Democracy, especially when it is based on a degraded civic body, is just a method of control. True democracy, in an English context, would be tenure and gun ownership for all white men. If I own my own land and I have a gun and I am master of my own realm – my own mini-patriarchy, if you like – then I have no interest in voting or in what some distant Westminster politician does. I’m happy to pay him off a few quid every year so he can use the brothels in Soho on the condition he keeps his nose out of my affairs.

    Voting on a mass basis is nonsensical and makes fools of ordinary people, who cannot possibly offer any informed opinion on the technical and arcane. What do I know about the intricacies of NHS procurement? How can I possibly have a comprehensive understanding of EU law and regulations? It’s just a trap to make you look a fool. The only legitimate path is complete state dismantlement and a small civic body based on society’s Best Men, who are charged with guarding our liberties and sovereignty, and who take up their political duties reluctantly and out of a sense of duty.

    Voting and attending Parliament should be duties and burdens restricted to an aristocracy and the Best Men, on the proviso that their decisions, as such, are restricted to essential matters of national importance such as declaring war and ensuring properly-controlled borders. Healthcare, upskirting, drug and tobacco control, schooling, and the like, are not matters of national importance. Those are matters of private importance, to be decided by individuals and families, or sometimes communities, and to be regulated by normal market forces and such common-sensical general laws as may exist and can be enforced by the courts.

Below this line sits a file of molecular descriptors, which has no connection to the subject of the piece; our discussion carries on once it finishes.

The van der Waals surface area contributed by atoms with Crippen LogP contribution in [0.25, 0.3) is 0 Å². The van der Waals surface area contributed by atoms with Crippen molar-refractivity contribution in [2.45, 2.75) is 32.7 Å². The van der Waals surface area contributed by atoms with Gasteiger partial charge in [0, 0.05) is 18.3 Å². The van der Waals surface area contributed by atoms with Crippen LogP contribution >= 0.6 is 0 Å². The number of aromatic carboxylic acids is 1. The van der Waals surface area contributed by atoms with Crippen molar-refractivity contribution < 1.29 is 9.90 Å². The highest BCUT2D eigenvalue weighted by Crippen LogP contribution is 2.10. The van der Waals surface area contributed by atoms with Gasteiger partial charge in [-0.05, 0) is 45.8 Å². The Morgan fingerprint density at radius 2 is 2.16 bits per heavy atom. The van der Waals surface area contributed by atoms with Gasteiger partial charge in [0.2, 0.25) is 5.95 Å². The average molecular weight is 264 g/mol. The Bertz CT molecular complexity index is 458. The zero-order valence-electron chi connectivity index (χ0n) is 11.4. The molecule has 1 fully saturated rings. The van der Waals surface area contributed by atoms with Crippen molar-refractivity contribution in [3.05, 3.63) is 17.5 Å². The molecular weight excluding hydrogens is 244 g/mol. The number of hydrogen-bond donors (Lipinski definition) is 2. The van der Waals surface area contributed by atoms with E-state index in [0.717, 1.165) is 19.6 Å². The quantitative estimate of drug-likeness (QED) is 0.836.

Give me a distant despot who leaves me alone over a million ignorant mini-despots all pushing for interferences.

  2. Frank Davis says:

    Interesting comment.

    You seem to reject the last 350 years of English history in its entirety., given that feudalism in England ended in 1660.

    And I imagine that gun ownership of muskets prior to 1660 was highly restricted, given that they were a novelty that only began to be introduced in the previous century. If you owned any weapon in feudal times, it was probably a sword or a pike or a bow.

    Also I don’t believe that English common law went out of the window in 1660. I think it continued to evolve and develop over the next few centuries, until it came into collision with Roman or Napoleonic law in the EU.

    Nor do I think that voters are asked to vote on “the intricacies of NHS procurement”. They are asked to vote for representatives who are more likely to know the intricacies of such things.

    And if attending parliament is to be restricted to “the Best Men”, how do we tell the best men from the worst men? It’s one of the problems of any political system, including monarchies and aristocracies, that bad apples creep in, and those who are beilieved to be the best turn out to be the worst.

    I agree of course about the million ignorant mini-despots, and the totally unnecessary and intrusive laws they make. But I doubt that a return to feudalism is the answer to them.

    • Tom Rogers says:

      I’m not proposing a return to feudalism, but if I were, that would not mean I am ignoring the last few hundred years of history (that’s a non sequitur).

      I don’t therefore link gun ownership, as such, to feudalism as a state of affairs. I don’t need to. I can simply state that gun ownership is a signature of freedom: which it surely is. (You may cite the situation in the United States, a democratic tyranny in which most Americans can still own a gun, but the Second Amendment has been heavily abrogated and eroded).